What is Hollywood going to do when people get sick of superhero movies? Sure, they'll still have young adult literary adaptations to lean on (I'm ready for a The Three Investigators movie, and an Encyclopedia Brown flick as well.)
As has been noted many times, it's not that Hollywood is running out of ideas. There are dozens of incredible independent films made each year; the problem is, save for a few big-city markets, the public rarely gets a chance to see them (hands up if you've even heard of recent indie darlings Gemini, Eighth Grade, Leave No Trace, Sorry to Bother You, American Animals, BlindSpotting or Won't You Be My Neighbour?).
Partially because they're keen on the global box office numbers that pre-existing fantasies like comic-book stories can deliver, Hollywood is less concerned with films that cost tens of millions to make but can turn an impressive profit and focuses on flicks that cost and (might) make hundreds of millions.
Slow and steady is not in the Hollywood DNA.
And it's about to get worse. The Academy Awards of Motion Picture Arts and Sciences (a.k.a.: the Oscars) recently announced the inclusion of a new category for the 2019 show: Popular Films.
It remains to be seen what films included in this category will be based on, (box office? Budget? Scout's Honour?) but the effect will likely be to draw attention and prestige from the traditional Best Picture nominees, many of which are small films that need the financial boost an Oscar win provides.
To make matters worse, the Oscars are also shortening their broadcast to just three hours and will be simultaneously awarding some of their prizes via the internet. This sucks, because it means the people who toil in the less-known categories like sound design, short film, and editing will likely not even get recognized on the one night of the year their hard work is mentioned.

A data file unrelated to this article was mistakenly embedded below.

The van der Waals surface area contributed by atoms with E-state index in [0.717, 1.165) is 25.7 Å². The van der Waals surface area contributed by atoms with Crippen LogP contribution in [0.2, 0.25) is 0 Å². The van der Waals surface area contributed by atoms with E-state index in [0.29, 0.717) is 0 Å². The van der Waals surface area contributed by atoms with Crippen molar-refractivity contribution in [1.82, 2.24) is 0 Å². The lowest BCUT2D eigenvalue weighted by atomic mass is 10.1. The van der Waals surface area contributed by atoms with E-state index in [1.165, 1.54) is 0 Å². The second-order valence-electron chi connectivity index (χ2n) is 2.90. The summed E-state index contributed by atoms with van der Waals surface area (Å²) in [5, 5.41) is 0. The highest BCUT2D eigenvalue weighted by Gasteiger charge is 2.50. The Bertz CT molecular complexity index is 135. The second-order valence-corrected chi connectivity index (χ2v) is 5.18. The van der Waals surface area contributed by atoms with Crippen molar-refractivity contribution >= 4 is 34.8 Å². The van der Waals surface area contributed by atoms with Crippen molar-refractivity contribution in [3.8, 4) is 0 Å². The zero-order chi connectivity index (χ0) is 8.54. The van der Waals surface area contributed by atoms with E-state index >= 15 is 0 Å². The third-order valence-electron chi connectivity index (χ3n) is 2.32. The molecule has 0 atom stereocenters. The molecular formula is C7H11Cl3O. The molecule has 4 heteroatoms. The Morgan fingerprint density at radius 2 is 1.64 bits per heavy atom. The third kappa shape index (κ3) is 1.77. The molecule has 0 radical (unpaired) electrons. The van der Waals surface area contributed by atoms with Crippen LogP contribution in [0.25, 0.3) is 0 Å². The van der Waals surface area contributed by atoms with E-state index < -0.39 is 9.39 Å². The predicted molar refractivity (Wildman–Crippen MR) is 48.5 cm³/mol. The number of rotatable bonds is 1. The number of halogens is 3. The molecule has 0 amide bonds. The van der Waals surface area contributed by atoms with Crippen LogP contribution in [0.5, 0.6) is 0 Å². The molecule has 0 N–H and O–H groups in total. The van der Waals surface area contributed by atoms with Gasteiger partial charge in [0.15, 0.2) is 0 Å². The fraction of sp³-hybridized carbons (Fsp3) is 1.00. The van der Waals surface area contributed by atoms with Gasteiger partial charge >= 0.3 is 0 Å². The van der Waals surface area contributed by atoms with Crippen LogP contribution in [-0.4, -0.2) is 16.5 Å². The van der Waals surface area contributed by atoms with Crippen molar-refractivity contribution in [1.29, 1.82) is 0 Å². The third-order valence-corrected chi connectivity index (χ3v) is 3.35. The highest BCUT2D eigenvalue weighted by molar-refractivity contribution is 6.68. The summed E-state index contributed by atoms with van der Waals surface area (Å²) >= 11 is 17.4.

As the wise women of laineygossip.com pointed out last week, this means artists like Gary Rydstrom, the Oscar-winning sound designer behind the infamous T-Rex roar in Jurassic Park, may now be relegated to an internet sideshow awards ceremony.
Is it fair? No one has ever heard a dinosaur, but thanks to Gary we all feel like we have. Isn't that as important as whichever 21-year-old model Leo DiCaprio brings?
Hollywood's other big problem, since its inception, has been diversity and inclusion. For the longest time, if you weren't a white dude, the American film industry didn't give too much of a shit about you, and the Oscars reflected that. (Not counting foreign box offices, of course; Hollywood loves those from any culture).
Thankfully, a lot has changed in the past couple years and progress continues this week with Crazy Rich Asians, opening Friday at the Whistler Village 8.
Directed by Jon M. Chu, Crazy Rich Asians is a romcom based on the popular novel by Kevin Kwan. Constance Wu stars as an Asian-American NYU professor who accompanies her boyfriend Nick (Henry Golding) to a super wealthy/elite wedding involving one of Singapore's richest families.
It's like a reverse Cinderella (the evil stepmom and sisters are on Colin's side) crossed with Meet the Parents. And the cast is entirely Asian, which almost never happens outside of period/martial arts flicks. (Early word is actress/rapper Awkwafina—despite naming herself after bottled water—is already gaining awards season recognition for her supporting role as the shit-talking best friend).
Crazy Rich Asians is the best romcom of the year, but it also digs deeper into the ever-changing generational and cross-cultural acceptance/differences that we don't see enough of in Hollywood films.
Director Chu deftly combines the romance and comedy with sharp scenes illustrating the battle between tradition and modernism, globalism and tribalism. The result is real insight into our contemporary world. And while Chu (and his camera) often fetishizes the opulence and crazy-richness of his subject matter in a way that might water down his critique, the overall takeaway from Crazy Rich Asians is a fun, funny, and thoughtful flick that, if it does well at the box office, will help pave the way for a host of other Asian-focused films that are currently in limbo as Hollywood waits to see if "this Asian thing" has legs.
Check out Crazy Rich Asians. If not to send a message to Hollywood then to witness Ken Leung (Star Wars: The Force Awakens) who gets the best line: encouraging his children to finish all their dinner because, "there are children starving in America, right now."